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Proper Patient Positioning and Complication Prevention in Orthopaedic Surgery

Bonnaig, Nicolas MD; Dailey, Steven MD; Archdeacon, Michael MD, MSE

Journal of Bone & Joint Surgery - American Volume: 2 July 2014 - Volume 96 - Issue 13 - p 1135–1140
doi: 10.2106/JBJS.M.01267
Current Concepts Review

➤ The consequences of improper intraoperative positioning can be profound: it not only may cause substantial morbidity but also may be a major area of litigation, particularly when peripheral nerve injury occurs.

➤ The ulnar nerve is most likely to be injured secondary to improper positioning. The elbow should be flexed ≤90° and the forearm placed in a neutral or slightly supinated position intraoperatively to minimize pressure in the cubital tunnel.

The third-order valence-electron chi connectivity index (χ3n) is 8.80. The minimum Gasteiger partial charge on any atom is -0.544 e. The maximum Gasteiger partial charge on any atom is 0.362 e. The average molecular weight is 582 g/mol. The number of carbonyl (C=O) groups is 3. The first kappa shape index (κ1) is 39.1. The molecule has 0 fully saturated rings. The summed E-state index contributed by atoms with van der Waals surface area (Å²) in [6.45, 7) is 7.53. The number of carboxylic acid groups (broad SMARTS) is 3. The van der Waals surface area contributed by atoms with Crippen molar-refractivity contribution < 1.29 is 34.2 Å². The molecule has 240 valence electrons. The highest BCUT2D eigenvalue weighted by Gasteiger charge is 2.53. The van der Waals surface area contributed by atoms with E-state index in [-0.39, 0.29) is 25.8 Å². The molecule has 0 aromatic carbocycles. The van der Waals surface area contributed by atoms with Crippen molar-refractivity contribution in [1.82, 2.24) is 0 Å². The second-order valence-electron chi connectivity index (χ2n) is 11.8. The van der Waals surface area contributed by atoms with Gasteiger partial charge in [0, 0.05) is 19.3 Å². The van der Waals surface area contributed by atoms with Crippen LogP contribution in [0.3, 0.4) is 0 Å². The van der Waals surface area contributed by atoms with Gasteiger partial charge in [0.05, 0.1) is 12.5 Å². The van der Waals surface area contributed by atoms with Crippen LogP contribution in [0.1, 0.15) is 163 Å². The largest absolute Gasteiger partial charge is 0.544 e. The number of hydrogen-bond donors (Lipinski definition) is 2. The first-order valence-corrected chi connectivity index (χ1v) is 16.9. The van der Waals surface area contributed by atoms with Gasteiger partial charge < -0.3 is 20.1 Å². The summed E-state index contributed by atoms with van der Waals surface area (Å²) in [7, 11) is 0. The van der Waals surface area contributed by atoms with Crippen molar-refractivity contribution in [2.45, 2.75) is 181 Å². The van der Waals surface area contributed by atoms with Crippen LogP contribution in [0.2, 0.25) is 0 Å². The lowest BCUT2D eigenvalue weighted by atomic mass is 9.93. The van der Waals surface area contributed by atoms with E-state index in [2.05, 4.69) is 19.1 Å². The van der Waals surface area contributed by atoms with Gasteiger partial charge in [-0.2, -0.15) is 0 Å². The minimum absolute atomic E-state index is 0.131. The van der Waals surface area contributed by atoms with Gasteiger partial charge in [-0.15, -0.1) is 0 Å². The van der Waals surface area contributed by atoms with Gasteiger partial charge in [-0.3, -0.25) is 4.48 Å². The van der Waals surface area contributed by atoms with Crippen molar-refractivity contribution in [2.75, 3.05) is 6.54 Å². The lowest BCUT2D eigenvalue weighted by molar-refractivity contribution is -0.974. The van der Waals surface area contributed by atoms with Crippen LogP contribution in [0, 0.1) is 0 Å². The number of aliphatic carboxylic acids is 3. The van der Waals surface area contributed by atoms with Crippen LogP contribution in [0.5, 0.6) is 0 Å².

➤ Pressure-related complications, such as pressure ulcers and alopecia, are best avoided by the use of adequate padding. Cushions on the operating-room table and armrest should be emphasized under osseous prominences.

➤ Positioning the head in a non-neutral alignment or arm abduction of ≥90° may result in injury to the brachial plexus.

➤ The hemilithotomy position increases intracompartmental pressure in the leg on the uninjured side. The risk of well-leg compartment syndrome can be minimized by avoiding this position if possible.

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2UC Health Department of Orthopaedic Surgery, University of Cincinnati College of Medicine, 231 Albert Sabin Way, ML 0212, Cincinnati, OH 45267-0212. E-mail address for S. Dailey:

Copyright 2014 by The Journal of Bone and Joint Surgery, Incorporated
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